When Setting Goals, Think Small vs Bigger. Here’s Why…

Woman looking happy at some paper

In my previous post, I spoke about self-care for entrepreneurs in terms of taking care of ourselves to prevent burnout. In this next post I want to build on that. I’m going to discuss goal setting and why, when we’re deciding on goals – bigger isn’t always better.

Goal setting for success: a list of tasks

Walk, Don’t Run

I think a lot of us go about setting goals all wrong. We’re taught to be ambitious, think big and change the world. Now, I don’t want to seem pessimistic. But being pragmatic; if we start the day with big, lofty goals that are unrealistic – by the end of the day, we haven’t realised any of them. And that can feel deflating. 

Taking that feeling to bed with you and waking up the next morning, you feel a bit lesser off. Your confidence is knocked. If we repeat that process over and over, we can find ourselves falling into a downward spiral towards burn out.

What I have found really useful – especially during tough times or when my back was against the wall – is to aim small.

Aim small enough for you to succeed.

a bulletin board of goals to complete using sticky notes

Inch Towards Success

If we take action with tasks we know we can accomplish, ticking those off and succeeding: that builds confidence. Arriving at the end of the day having achieved what you wanted to is satisfying. And that will incrementally build day after day, each time we tick off one of those goals.

You sleep better as a result and wake up the next day with that little ‘lift,’ knowing that the day before was a success. It doesn’t matter if they’re not huge things. They are do-able. If necessary, you can look at it as “aim low enough to succeed.” Because, in comparison, aiming high with no short term objectives to complete in between – will lead to burnout.

The overall aim of small goal-setting is: are you in a better place than you were yesterday? If a day can be answered with a yes, then that is progress. And (like I explained in my previous post) it’s far better to aim for ‘done,’ rather than ‘perfect.’

A dart hitting a dartboard way off the bull's eye - analogy for completing tasks even though they're not 'perfect'

The Science Bit

When you start completing achievable goals in a measured way, you accumulative positive experiences consistently over time. When we complete a task, our brains give us a little hit of dopamine – the achievement hormone “that enables you to make the effort it requires to be successful.” If our goals are messy and unclear, it is difficult to quantify measures of success in completing them. For instance, if your only goal in business was to “open a hotel” – you wouldn’t achieve that one goal for months, even years. This makes it very difficult to stay motivated if we are never seeing rewards for our hard work. So ‘aiming low enough to succeed’ – can actually be far more productive and beneficial.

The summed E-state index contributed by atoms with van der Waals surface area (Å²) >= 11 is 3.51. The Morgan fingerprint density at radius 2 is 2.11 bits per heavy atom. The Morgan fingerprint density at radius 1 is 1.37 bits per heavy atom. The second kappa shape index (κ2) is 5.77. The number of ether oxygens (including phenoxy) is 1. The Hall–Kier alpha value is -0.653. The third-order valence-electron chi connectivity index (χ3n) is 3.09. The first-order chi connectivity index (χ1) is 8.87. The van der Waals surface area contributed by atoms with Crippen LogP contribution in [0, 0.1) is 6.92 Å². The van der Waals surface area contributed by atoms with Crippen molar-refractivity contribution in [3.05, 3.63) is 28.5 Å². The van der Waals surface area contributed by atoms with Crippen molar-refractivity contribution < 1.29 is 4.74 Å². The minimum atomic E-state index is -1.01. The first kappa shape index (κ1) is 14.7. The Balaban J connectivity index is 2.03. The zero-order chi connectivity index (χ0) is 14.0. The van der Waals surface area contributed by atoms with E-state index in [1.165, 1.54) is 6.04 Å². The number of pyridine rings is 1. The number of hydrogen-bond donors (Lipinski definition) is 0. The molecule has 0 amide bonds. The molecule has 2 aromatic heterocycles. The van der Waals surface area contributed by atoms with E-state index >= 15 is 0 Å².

As an entrepreneur, I’ve had my fair share of aimless days when by the end of the day, I didn’t even know what I’d achieved. I’d just think of all the things I didn’t get done, rather than the things I did – because I couldn’t see any tangible results.

Why is this important now?

Speaking from experience, I can say that setting small goals has a lovely way of building momentum, taking you to a really good place. And this, I think, is especially important right now. The accumulation of these positive moments will most certainly benefit you in the challenging times we are currently facing. It is during these unpredictable times when it is more important than ever to have that bit of confidence to get you through, knowing you have progress behind you. 

A woman looking happy as she completes/achieves a task

I hope in sharing this with you, you can see the value of applying this technique in the long-run. How do you set your goals in business and in life? Are they manageable or do they seem overwhelming? Drop me a message, and see if you’re using your time as best you can.